“It was important to be very intentional when reviewing Library IT, and even more so as we developed recommendations for implementation,” said Joe Volesky, IT services manager at ACNS. “The IT Review and Strategic Partnership groups and processes focused that intent, and helped ensure all voices, everyone’s opinions, were heard and considered.”

“We benefited from a truly cooperative process that leveraged the diverse knowledge, talent, and expertise of our library and information technology staff,” said Dawn Paschal, associate dean of research, digital library and data services at the Libraries. “We were able to create a collaborative structure of services to support teaching, learning, and research going forward.”

Refined library services, enhanced central IT services

CSU computer lab

The result of that strategic work is a plan that empowers each division to leverage its unique strengths and enhance its portfolio of services and contributions to the University mission. Campus may or may not notice the immediate effects of these changes, but the long-term effects will be evident as the capacity for aspiration grows and the infrastructure for innovation develops.

The Libraries and the Division of IT will continue to partner on services and operations where shared expertise is the most beneficial, including the IT Help Desk, research IT, academic technologies and digital preservation.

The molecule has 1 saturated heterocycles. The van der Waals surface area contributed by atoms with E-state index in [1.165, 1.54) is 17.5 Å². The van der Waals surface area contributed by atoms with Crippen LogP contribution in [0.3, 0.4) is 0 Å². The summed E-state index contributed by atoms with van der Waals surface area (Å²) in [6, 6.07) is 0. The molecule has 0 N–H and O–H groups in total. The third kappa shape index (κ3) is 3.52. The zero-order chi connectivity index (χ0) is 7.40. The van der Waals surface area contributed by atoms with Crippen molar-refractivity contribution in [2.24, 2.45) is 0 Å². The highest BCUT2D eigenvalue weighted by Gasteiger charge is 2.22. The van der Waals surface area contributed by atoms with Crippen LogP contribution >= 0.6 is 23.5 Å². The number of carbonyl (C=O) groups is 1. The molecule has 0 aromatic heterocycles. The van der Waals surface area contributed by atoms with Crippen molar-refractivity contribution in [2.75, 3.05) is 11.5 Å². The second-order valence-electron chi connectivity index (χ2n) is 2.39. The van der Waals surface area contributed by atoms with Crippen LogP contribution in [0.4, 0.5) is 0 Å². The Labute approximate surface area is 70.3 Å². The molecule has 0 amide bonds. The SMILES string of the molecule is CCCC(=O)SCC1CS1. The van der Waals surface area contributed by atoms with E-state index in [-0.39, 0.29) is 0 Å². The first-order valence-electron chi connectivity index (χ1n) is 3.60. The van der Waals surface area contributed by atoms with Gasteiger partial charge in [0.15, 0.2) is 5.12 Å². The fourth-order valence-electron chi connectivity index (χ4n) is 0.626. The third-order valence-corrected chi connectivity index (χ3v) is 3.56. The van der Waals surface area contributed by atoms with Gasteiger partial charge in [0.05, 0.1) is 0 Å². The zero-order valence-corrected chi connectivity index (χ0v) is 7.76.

The Libraries will now have a dedicated library IT team: Library Technology Services. They will provide expertise in the IT areas that complement librarianship, such as how information is discovered and accessed, how knowledge is organized and preserved digitally, and how to ethically use information.

“These days, the need to provide digital access to materials is so central to libraries that it is almost impossible to separate technology from everyday services. So, library IT really requires an embedded focus,” said Suzi White, manager of Library Technology Services.

An embedded focus means the Libraries will have more opportunities to reach out to users on campus and develop a deeper understanding of their needs, and then refine its services to respond to those needs.

Central IT will continue to support general IT needs and broad enterprise services and support structures, such as server administration, desktop support, printing, and video streaming and conferencing.

“Anytime an IT team can focus on their core constituency, I think they are going to be more effective and efficient. That’s true both with the Library Technology Services team and the Central IT Help Desk and Desktop Support teams,” said Volesky.

Into the future

Moving forward, campus can expect to hear from us more often than previously for ideas, input and feedback about your IT needs.

We’ll be listening closely to you and discovering opportunities for the Libraries and the Division of IT to provide the space to innovate and engage in new services and partnerships in order to increase areas of support in learning, teaching and research on campus.

We can’t wait to hear from you and see the future we create together.